By Rosemary Goater and Charles Moore

Scarce—and in some cases, unprepared—management talent hampers some multinational companies’ growth ambitions in Asia.  Therefore, it is vital for companies to develop a pipeline of prospective leaders. Failing to plan in advance could leave critical positions temporarily unfilled, something that causes uncertainty and could damage the company as a whole. As a result, simply turning to the  pre-existing talent pool to plug leadership gaps is not a sound strategy.  Worryingly, there are signs that the talent pipelines of some multinational companies in Asia are inadequate for the challenges ahead.

“Having a sufficiently deep bench is my biggest concern,” says Aidan O’Meara, president of the Asia Pacific region of VF Corporation. VF Corporation is one of the world’s biggest consumer brands—a $12 billion conglomerate that owns household names such as Vans, Nautica, The North Face, Lee, and Wrangler.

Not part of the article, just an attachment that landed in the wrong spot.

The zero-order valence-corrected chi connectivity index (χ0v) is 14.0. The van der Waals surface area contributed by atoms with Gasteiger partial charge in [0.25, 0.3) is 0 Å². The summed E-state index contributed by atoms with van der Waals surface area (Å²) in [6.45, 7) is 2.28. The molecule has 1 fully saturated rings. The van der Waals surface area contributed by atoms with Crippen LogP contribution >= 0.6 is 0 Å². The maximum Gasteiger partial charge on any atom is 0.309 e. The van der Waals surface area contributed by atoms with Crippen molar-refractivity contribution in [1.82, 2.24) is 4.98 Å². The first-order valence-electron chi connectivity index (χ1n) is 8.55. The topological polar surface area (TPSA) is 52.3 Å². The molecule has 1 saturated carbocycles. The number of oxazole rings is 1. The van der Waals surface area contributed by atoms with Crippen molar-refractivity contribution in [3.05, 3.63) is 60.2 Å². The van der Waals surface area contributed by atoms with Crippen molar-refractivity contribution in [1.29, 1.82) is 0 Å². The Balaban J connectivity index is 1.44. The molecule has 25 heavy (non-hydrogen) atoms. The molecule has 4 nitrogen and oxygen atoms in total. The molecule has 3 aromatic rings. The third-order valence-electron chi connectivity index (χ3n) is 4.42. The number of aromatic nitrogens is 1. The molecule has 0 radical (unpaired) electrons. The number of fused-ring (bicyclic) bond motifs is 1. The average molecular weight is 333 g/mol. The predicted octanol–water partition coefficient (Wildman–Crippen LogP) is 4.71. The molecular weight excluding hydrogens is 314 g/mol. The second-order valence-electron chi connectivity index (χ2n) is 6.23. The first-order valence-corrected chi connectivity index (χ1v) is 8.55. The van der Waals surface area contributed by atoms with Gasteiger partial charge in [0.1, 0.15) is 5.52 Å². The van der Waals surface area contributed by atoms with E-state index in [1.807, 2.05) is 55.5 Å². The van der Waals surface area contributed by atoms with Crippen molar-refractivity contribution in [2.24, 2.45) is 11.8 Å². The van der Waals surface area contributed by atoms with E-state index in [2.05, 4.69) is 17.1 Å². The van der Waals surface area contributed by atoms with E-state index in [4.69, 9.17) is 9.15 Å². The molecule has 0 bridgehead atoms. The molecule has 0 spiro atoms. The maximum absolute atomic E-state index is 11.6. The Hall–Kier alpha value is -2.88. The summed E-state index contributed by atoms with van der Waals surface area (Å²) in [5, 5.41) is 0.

Atul Khosla, vice president of human resources for the Asia Pacific region at Mondelēz, a global snack food conglomerate, agrees with O’Meara. Khosla argues that a critical talent shortage is imminent. “If organizations do not invest in developing their teams now, there is a big risk of a leadership crisis within two years,” he says.

What factors are behind this pessimism? Why are multinational companies operating in Asia at risk and what can they do about it?

In Asia, there is an urgent need for talent.  In a recent survey by ManpowerGroup, 48 percent of Asia Pacific employers reported that they faced difficulty in filling positions—particularly in management and executive roles—compared to 38 percent globally. This is partly due to demographics: 19,000 people in the Asia Pacific region hit retirement age every day, and they are not being replaced by new entrants to the workforce. This has caused talent shortages in countries such as Japan, South Korea, and even China.

Moreover, existing talent in the workforce is not being trained to succeed: CEB found that just 26 percent of Asia’s rising leaders believe their successors are ready for executive roles, compared to 43 percent in the rest of the world who believe so. A study by Mercer, meanwhile, found that the majority of companies in Asia said their people managers have little or no accountability for developing leaders.